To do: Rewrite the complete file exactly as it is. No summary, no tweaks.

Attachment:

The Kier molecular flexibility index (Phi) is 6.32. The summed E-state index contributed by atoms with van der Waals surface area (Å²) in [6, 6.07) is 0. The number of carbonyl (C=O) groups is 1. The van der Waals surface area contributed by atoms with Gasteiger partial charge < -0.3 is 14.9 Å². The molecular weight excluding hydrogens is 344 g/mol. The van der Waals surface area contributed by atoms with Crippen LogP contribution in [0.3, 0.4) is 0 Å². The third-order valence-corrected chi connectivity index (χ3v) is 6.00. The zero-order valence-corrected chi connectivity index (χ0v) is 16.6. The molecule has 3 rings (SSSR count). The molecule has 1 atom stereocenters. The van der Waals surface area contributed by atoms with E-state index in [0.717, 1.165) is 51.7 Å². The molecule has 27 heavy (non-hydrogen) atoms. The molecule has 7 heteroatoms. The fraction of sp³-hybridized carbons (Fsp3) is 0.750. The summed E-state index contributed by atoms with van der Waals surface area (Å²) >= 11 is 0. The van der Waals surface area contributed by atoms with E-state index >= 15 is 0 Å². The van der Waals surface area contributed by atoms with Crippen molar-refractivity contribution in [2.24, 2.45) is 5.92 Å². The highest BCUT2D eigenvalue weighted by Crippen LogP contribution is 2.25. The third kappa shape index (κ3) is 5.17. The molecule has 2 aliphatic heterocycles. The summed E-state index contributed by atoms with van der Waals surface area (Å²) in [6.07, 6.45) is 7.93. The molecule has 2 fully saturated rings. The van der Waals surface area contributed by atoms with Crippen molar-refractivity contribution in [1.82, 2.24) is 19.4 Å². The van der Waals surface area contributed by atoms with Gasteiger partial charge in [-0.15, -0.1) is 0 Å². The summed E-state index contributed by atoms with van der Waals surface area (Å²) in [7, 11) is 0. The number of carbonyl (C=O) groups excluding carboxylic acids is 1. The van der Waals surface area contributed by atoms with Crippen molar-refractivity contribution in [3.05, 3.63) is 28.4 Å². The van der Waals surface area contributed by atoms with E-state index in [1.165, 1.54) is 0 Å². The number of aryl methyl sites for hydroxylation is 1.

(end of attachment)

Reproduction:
The Kier molecular flexibility index (Phi) is 6.32. The summed E-state index contributed by atoms with van der Waals surface area (Å²) in [6, 6.07) is 0. The number of carbonyl (C=O) groups is 1. The van der Waals surface area contributed by atoms with Gasteiger partial charge < -0.3 is 14.9 Å². The molecular weight excluding hydrogens is 344 g/mol. The van der Waals surface area contributed by atoms with Crippen LogP contribution in [0.3, 0.4) is 0 Å². The third-order valence-corrected chi connectivity index (χ3v) is 6.00. The zero-order valence-corrected chi connectivity index (χ0v) is 16.6. The molecule has 3 rings (SSSR count). The molecule has 1 atom stereocenters. The van der Waals surface area contributed by atoms with E-state index in [0.717, 1.165) is 51.7 Å². The molecule has 27 heavy (non-hydrogen) atoms. The molecule has 7 heteroatoms. The fraction of sp³-hybridized carbons (Fsp3) is 0.750. The summed E-state index contributed by atoms with van der Waals surface area (Å²) >= 11 is 0. The van der Waals surface area contributed by atoms with E-state index >= 15 is 0 Å². The van der Waals surface area contributed by atoms with Crippen molar-refractivity contribution in [2.24, 2.45) is 5.92 Å². The highest BCUT2D eigenvalue weighted by Crippen LogP contribution is 2.25. The third kappa shape index (κ3) is 5.17. The molecule has 2 aliphatic heterocycles. The summed E-state index contributed by atoms with van der Waals surface area (Å²) in [6.07, 6.45) is 7.93. The molecule has 2 fully saturated rings. The van der Waals surface area contributed by atoms with Crippen molar-refractivity contribution in [1.82, 2.24) is 19.4 Å². The van der Waals surface area contributed by atoms with Gasteiger partial charge in [-0.15, -0.1) is 0 Å². The summed E-state index contributed by atoms with van der Waals surface area (Å²) in [7, 11) is 0. The number of carbonyl (C=O) groups excluding carboxylic acids is 1. The van der Waals surface area contributed by atoms with Crippen molar-refractivity contribution in [3.05, 3.63) is 28.4 Å². The van der Waals surface area contributed by atoms with E-state index in [1.165, 1.54) is 0 Å². The number of aryl methyl sites for hydroxylation is 1.